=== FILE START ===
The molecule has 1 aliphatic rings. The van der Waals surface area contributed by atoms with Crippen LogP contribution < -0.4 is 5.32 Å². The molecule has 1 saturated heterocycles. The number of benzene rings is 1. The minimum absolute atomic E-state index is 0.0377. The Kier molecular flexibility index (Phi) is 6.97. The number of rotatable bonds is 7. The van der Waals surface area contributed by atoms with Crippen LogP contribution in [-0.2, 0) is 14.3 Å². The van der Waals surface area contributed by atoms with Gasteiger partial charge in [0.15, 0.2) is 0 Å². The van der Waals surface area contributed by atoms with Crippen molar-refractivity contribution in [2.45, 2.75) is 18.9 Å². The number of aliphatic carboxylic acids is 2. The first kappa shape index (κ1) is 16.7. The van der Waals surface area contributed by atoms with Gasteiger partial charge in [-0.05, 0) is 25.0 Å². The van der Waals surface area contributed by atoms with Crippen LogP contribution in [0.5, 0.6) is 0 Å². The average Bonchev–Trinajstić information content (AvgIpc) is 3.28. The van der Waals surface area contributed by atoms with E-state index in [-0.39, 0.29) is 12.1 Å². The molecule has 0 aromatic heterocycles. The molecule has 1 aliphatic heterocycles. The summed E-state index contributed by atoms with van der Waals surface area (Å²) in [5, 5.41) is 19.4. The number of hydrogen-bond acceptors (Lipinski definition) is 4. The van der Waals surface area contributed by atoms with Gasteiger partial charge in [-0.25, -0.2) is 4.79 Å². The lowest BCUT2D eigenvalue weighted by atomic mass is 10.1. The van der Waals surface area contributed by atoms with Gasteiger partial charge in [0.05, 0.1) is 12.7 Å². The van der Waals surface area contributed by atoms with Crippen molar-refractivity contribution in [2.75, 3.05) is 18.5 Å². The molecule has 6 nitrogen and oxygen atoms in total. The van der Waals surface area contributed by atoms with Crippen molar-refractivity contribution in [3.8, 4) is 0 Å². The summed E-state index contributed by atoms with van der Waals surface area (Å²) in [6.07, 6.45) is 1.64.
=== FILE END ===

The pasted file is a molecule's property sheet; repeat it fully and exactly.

The molecule has 1 aliphatic rings. The van der Waals surface area contributed by atoms with Crippen LogP contribution < -0.4 is 5.32 Å². The molecule has 1 saturated heterocycles. The number of benzene rings is 1. The minimum absolute atomic E-state index is 0.0377. The Kier molecular flexibility index (Phi) is 6.97. The number of rotatable bonds is 7. The van der Waals surface area contributed by atoms with Crippen LogP contribution in [-0.2, 0) is 14.3 Å². The van der Waals surface area contributed by atoms with Gasteiger partial charge in [0.15, 0.2) is 0 Å². The van der Waals surface area contributed by atoms with Crippen molar-refractivity contribution in [2.45, 2.75) is 18.9 Å². The number of aliphatic carboxylic acids is 2. The first kappa shape index (κ1) is 16.7. The van der Waals surface area contributed by atoms with Gasteiger partial charge in [-0.05, 0) is 25.0 Å². The van der Waals surface area contributed by atoms with Crippen LogP contribution in [0.5, 0.6) is 0 Å². The average Bonchev–Trinajstić information content (AvgIpc) is 3.28. The van der Waals surface area contributed by atoms with E-state index in [-0.39, 0.29) is 12.1 Å². The molecule has 0 aromatic heterocycles. The molecule has 1 aliphatic heterocycles. The summed E-state index contributed by atoms with van der Waals surface area (Å²) in [5, 5.41) is 19.4. The number of hydrogen-bond acceptors (Lipinski definition) is 4. The van der Waals surface area contributed by atoms with Gasteiger partial charge in [-0.25, -0.2) is 4.79 Å². The lowest BCUT2D eigenvalue weighted by atomic mass is 10.1. The van der Waals surface area contributed by atoms with Gasteiger partial charge in [0.05, 0.1) is 12.7 Å². The van der Waals surface area contributed by atoms with Crippen molar-refractivity contribution in [2.75, 3.05) is 18.5 Å². The molecule has 6 nitrogen and oxygen atoms in total. The van der Waals surface area contributed by atoms with Crippen molar-refractivity contribution in [3.8, 4) is 0 Å². The summed E-state index contributed by atoms with van der Waals surface area (Å²) in [6.07, 6.45) is 1.64.